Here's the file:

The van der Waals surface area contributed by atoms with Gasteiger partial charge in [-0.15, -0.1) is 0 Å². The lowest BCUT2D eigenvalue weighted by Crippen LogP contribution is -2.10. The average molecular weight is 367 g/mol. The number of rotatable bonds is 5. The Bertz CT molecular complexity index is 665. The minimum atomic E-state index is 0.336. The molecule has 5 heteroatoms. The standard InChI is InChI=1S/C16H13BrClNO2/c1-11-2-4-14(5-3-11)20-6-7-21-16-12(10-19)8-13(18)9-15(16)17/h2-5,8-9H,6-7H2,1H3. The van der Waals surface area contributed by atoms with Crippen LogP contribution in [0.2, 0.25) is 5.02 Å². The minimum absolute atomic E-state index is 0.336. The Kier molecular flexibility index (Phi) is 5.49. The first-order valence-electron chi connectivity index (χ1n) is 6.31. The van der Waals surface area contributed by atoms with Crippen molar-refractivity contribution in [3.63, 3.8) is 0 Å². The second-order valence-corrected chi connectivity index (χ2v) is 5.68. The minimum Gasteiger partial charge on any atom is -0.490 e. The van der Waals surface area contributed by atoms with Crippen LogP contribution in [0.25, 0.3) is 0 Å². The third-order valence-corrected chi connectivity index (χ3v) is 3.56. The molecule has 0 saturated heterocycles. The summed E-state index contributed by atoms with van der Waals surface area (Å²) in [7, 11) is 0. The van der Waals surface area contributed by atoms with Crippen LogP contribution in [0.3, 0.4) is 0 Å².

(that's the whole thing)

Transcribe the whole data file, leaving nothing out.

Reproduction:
The van der Waals surface area contributed by atoms with Gasteiger partial charge in [-0.15, -0.1) is 0 Å². The lowest BCUT2D eigenvalue weighted by Crippen LogP contribution is -2.10. The average molecular weight is 367 g/mol. The number of rotatable bonds is 5. The Bertz CT molecular complexity index is 665. The minimum atomic E-state index is 0.336. The molecule has 5 heteroatoms. The standard InChI is InChI=1S/C16H13BrClNO2/c1-11-2-4-14(5-3-11)20-6-7-21-16-12(10-19)8-13(18)9-15(16)17/h2-5,8-9H,6-7H2,1H3. The van der Waals surface area contributed by atoms with Crippen LogP contribution in [0.2, 0.25) is 5.02 Å². The minimum absolute atomic E-state index is 0.336. The Kier molecular flexibility index (Phi) is 5.49. The first-order valence-electron chi connectivity index (χ1n) is 6.31. The van der Waals surface area contributed by atoms with Crippen molar-refractivity contribution in [3.63, 3.8) is 0 Å². The second-order valence-corrected chi connectivity index (χ2v) is 5.68. The minimum Gasteiger partial charge on any atom is -0.490 e. The van der Waals surface area contributed by atoms with Crippen LogP contribution in [0.25, 0.3) is 0 Å². The third-order valence-corrected chi connectivity index (χ3v) is 3.56. The molecule has 0 saturated heterocycles. The summed E-state index contributed by atoms with van der Waals surface area (Å²) in [7, 11) is 0. The van der Waals surface area contributed by atoms with Crippen LogP contribution in [0.3, 0.4) is 0 Å².